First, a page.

Dear sweet friend,
There were so many incredible moments during the weeks we spent as a family while my mom transitioned. These moments were filled with lessons from above that moved me and my siblings to a greater understanding of my mom and dad.
They grew up in China, and only knew people of Chinese background. They also had come to learn that America was a land of opportunity. When they arrived in America in 1949, both the Chinese and African Americans, along with other minority groups were not well regarded, nor treated with respect. They only knew what they had been exposed to and to fear the unknown. They wanted to more like the ‘successful’ Americans, and not like the ones who were being mistreated.
They had never been exposed to African Americans and so I can understand now how they had developed a mistrust and judgement of them as a people, but at the time I could not understand why my parents didn’t like blacks – Hay-zens, my parents would call them.
They tried to hide their prejudices by hiring our first and only babysitter – a thin, elderly black woman named Mary Washington. I loved her. She would listen to me practice my piano everyday at 4 pm. She’d stop all her work, and sit and listen. And when I was finished, she’d let me sit on her lap and she’d hold me. Looking back, I understand why my mom and dad had hired her. My mom was a chemist at a local hospital, and my father was just starting off at his first job as draftsman at a reputable local architecture firm. Money was tight, and they could afford to pay an elderly black woman. In their act of being frugal, they taught me as a little girl, to trust and love everyone, no matter their color.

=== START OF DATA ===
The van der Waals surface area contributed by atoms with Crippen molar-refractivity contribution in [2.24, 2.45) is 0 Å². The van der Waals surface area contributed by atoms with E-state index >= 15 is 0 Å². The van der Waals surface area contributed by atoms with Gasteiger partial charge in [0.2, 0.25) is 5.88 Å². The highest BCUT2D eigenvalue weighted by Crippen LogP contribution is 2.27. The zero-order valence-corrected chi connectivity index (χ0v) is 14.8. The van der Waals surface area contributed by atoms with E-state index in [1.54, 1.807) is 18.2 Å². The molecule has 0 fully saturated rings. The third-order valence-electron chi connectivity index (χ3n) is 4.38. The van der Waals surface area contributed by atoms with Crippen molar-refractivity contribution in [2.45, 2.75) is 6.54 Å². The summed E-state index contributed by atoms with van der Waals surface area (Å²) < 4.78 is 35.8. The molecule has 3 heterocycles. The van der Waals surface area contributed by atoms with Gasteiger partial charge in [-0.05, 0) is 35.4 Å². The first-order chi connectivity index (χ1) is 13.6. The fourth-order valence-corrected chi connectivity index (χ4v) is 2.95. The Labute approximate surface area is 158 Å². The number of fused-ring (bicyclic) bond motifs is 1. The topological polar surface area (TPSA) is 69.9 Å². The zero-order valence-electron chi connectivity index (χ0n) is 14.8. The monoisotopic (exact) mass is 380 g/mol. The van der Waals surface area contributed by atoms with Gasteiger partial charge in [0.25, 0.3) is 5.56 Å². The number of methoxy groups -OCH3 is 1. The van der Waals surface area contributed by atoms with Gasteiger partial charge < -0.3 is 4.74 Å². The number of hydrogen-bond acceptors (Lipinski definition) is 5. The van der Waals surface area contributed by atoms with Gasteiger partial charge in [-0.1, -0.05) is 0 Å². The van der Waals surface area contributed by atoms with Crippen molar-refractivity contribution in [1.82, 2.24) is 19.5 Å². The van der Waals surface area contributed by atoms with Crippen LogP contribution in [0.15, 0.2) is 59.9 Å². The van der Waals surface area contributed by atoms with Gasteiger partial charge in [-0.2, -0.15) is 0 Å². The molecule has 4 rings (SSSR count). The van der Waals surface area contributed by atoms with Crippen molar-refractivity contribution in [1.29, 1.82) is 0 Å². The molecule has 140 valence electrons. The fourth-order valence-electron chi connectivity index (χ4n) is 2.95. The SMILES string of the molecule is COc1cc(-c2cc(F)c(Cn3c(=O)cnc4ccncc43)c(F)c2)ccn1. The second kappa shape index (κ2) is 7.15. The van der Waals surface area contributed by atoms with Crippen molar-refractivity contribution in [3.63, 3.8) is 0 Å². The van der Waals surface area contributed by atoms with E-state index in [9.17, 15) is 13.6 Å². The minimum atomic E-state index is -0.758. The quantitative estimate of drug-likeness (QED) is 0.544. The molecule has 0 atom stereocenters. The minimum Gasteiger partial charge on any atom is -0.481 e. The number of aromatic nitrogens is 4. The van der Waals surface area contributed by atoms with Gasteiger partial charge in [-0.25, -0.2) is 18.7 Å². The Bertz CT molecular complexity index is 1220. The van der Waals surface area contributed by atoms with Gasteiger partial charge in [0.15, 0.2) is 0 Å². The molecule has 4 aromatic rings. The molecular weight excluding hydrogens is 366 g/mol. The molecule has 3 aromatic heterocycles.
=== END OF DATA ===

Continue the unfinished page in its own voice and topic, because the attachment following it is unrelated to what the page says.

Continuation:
But their prejudice against blacks became obvious when my niece chose to marry a black man and she was expecting a baby. My father cried, “I’m going to have a black grandchild…! What are we going to do?”
“you’re going to love her, dad,” I would tell him.
Our very first hospice nurse was a black woman named Diane. She was kind, quiet and loving. But my father would have nothing to do with her. He wouldn’t allow her to touch my mom. As much as we tried to reason with him, he refused her care. The next nurse they sent was another beautiful black woman. And our spiritual counselor sent from hospice was a tall, soft spoken, wise black man. My father had no choice. He listened and learned and over the course of just a few days, he changed. He began to see the beauty and love that he was to learn from people who only wanted the best for our family as my mom made her transition to another place.
And my mom got to feel the loving care her hospice team provided. These angels were of all different colors, but of the same beautiful heart, and they all spoke the same language – the language of love and kindness.